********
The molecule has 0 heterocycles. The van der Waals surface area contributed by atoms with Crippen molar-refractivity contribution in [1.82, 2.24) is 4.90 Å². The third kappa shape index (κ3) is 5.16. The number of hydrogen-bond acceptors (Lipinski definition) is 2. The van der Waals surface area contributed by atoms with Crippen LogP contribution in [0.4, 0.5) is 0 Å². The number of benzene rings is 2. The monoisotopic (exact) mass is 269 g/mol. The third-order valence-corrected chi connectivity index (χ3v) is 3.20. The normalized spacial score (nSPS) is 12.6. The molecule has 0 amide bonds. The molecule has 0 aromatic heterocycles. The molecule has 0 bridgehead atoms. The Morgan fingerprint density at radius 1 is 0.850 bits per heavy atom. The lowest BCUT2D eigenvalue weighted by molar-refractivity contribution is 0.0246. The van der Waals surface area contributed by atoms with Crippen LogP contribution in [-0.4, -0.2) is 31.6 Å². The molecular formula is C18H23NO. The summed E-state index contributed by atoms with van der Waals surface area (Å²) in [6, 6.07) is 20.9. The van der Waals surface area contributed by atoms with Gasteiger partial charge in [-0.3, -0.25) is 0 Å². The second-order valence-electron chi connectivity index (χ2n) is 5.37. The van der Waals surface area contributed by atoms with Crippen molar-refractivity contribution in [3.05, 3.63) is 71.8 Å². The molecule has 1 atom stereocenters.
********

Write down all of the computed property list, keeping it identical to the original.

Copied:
The molecule has 0 heterocycles. The van der Waals surface area contributed by atoms with Crippen molar-refractivity contribution in [1.82, 2.24) is 4.90 Å². The third kappa shape index (κ3) is 5.16. The number of hydrogen-bond acceptors (Lipinski definition) is 2. The van der Waals surface area contributed by atoms with Crippen LogP contribution in [0.4, 0.5) is 0 Å². The number of benzene rings is 2. The monoisotopic (exact) mass is 269 g/mol. The third-order valence-corrected chi connectivity index (χ3v) is 3.20. The normalized spacial score (nSPS) is 12.6. The molecule has 0 amide bonds. The molecule has 0 aromatic heterocycles. The molecule has 0 bridgehead atoms. The Morgan fingerprint density at radius 1 is 0.850 bits per heavy atom. The lowest BCUT2D eigenvalue weighted by molar-refractivity contribution is 0.0246. The van der Waals surface area contributed by atoms with Crippen LogP contribution in [-0.4, -0.2) is 31.6 Å². The molecular formula is C18H23NO. The summed E-state index contributed by atoms with van der Waals surface area (Å²) in [6, 6.07) is 20.9. The van der Waals surface area contributed by atoms with Gasteiger partial charge in [-0.3, -0.25) is 0 Å². The second-order valence-electron chi connectivity index (χ2n) is 5.37. The van der Waals surface area contributed by atoms with Crippen molar-refractivity contribution in [3.05, 3.63) is 71.8 Å². The molecule has 1 atom stereocenters.